It also allows for sophisticated virtualization of networking between virtual systems. VLANs are useful in separating traffic flows that don't need to be on a shared segment without having to separate them physically.

    It's all very powerful, but it's not automatic. It requires sophisticated administration.

    Larry Seltzer

    I am for No

  • Great Debate Moderator

    If an individual is smart and careful...

    ...can they safely go without any security software?

    Posted by Ed Bott

    Think smoke alarms

    My grandparents never had a smoke detector, and they never burned to death in their sleep. But I have smoke detectors fitted because it's a small price to pay to protect my family and myself.

    This is how I view security software. A switched-on individual could probably get away without running security software if they patched their system and took care as to what they did and what they installed. But outside of some weird bragging fetish or being able to free up a few extra megahertz of power from a system, seriously, why bother?

    The downsides of running security software are small, while the upsides are huge. And if someone doesn't want to spend money on it then there are many free alternatives available.

     

    Adrian Kingsley-Hughes

    I am for Yes

    Probably...

    I hesitate to say this in public, but the answer is "probably." When you say "without any security software" I'm going to assume you mean "beyond what is provided by the operating system". Even the smartest, most careful individual can get infected by malicious code in an advertising iframe on a legitimate site, but unless it's a really serious zero-day, the impact can be mitigated.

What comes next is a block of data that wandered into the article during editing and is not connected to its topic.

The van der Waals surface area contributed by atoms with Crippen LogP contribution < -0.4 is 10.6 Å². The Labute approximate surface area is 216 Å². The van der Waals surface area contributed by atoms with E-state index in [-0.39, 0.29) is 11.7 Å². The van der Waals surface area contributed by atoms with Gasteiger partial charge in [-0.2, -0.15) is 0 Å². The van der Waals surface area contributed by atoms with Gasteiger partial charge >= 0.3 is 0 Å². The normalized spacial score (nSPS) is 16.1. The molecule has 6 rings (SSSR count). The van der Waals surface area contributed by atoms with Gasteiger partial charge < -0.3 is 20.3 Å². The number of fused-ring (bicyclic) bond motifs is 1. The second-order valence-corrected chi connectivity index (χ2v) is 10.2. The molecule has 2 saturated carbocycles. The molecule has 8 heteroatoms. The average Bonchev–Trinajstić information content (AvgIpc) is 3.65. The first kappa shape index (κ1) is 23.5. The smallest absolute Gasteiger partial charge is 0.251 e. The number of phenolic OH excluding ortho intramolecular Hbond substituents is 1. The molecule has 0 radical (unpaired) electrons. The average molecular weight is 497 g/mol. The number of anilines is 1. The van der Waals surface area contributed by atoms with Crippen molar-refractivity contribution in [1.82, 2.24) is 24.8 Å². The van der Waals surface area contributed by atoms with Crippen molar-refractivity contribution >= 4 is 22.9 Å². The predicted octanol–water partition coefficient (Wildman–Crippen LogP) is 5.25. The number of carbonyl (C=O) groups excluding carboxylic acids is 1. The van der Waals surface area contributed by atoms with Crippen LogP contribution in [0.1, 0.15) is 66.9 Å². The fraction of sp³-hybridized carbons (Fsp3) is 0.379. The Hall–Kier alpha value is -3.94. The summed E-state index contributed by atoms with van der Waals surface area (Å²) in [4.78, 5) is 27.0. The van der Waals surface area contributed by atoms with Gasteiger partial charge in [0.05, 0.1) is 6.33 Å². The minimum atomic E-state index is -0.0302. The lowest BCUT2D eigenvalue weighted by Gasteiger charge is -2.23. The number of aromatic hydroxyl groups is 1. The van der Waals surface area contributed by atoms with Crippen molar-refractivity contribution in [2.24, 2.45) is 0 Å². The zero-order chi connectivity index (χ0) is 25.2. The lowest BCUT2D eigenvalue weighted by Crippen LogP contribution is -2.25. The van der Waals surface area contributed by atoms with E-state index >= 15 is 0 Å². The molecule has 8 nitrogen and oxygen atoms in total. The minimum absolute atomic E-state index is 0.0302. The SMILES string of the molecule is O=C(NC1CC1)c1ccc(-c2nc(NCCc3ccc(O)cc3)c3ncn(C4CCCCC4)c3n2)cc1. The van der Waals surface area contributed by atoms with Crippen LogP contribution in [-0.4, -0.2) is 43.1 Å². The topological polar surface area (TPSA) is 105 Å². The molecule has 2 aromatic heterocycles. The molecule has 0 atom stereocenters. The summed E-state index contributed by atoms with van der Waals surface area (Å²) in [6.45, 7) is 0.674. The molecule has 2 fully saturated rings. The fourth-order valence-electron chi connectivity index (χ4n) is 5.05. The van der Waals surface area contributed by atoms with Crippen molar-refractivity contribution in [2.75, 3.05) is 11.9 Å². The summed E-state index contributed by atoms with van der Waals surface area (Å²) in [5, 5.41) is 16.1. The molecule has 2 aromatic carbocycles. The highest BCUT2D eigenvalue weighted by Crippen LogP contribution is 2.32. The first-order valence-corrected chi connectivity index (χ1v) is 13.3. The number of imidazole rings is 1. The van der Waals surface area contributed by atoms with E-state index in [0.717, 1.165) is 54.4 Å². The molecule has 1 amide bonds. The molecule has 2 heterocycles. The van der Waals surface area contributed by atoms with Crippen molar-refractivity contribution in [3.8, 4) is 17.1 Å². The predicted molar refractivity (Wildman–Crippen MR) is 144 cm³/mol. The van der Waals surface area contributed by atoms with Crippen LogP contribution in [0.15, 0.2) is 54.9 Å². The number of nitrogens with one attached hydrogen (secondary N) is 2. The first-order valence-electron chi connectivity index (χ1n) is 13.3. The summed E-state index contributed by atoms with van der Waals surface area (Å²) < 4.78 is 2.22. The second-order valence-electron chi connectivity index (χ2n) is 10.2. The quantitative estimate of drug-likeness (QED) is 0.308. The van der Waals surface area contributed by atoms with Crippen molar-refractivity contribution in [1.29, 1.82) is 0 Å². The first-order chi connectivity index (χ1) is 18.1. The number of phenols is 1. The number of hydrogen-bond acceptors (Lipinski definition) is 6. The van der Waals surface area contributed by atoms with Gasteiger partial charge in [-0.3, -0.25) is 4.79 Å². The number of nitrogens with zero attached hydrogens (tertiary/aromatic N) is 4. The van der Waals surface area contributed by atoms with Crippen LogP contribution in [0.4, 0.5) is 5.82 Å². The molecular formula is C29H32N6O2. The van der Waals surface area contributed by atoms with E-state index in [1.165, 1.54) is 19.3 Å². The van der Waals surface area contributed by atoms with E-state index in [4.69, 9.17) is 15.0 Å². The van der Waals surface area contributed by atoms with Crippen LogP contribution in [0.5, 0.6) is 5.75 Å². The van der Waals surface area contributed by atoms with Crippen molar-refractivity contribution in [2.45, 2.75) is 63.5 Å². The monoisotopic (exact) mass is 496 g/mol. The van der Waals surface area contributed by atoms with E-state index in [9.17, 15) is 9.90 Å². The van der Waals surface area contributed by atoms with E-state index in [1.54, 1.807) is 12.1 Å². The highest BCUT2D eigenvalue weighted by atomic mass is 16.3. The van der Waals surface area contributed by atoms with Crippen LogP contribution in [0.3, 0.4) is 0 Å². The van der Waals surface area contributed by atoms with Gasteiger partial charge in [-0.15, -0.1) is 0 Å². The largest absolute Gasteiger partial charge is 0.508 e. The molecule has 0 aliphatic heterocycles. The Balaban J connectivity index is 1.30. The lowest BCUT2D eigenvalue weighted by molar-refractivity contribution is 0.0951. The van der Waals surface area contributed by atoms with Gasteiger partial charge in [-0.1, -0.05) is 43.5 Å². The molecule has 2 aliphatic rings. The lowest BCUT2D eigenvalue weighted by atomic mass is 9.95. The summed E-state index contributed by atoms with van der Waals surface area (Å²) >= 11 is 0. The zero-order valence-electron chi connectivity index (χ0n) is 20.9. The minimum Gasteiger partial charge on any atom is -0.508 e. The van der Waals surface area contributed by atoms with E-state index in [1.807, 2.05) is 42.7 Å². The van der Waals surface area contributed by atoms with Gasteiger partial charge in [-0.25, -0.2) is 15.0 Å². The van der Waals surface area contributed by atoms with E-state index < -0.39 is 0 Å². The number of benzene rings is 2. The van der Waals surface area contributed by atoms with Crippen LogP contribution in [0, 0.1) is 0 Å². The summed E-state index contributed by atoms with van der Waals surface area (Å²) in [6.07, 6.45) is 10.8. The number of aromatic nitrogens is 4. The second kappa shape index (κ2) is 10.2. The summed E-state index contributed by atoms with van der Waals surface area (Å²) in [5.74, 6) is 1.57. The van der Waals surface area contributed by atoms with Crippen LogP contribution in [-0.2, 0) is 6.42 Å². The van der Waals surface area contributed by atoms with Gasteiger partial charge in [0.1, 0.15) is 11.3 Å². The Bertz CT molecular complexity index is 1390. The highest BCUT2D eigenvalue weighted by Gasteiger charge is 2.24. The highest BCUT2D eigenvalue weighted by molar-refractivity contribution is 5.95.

I've done this myself for brief periods. I run antimalware on all my desktops, but in fact the antimalware hasn't blocked anything in years, because I'm careful. It's also possible that I've been exploited by malware that got past my antivirus and other measures, but I don't think so. Even so, I run antivirus because I don't want to have to kick myself for getting exploited because I didn't.

    Larry Seltzer

    I am for No

  • Great Debate Moderator

    What about BYOD?

    In recent years we've seen a dramatic increase in BYOD devices, tablets, and smartphones. Is the security software industry keeping up with those post-PC devices?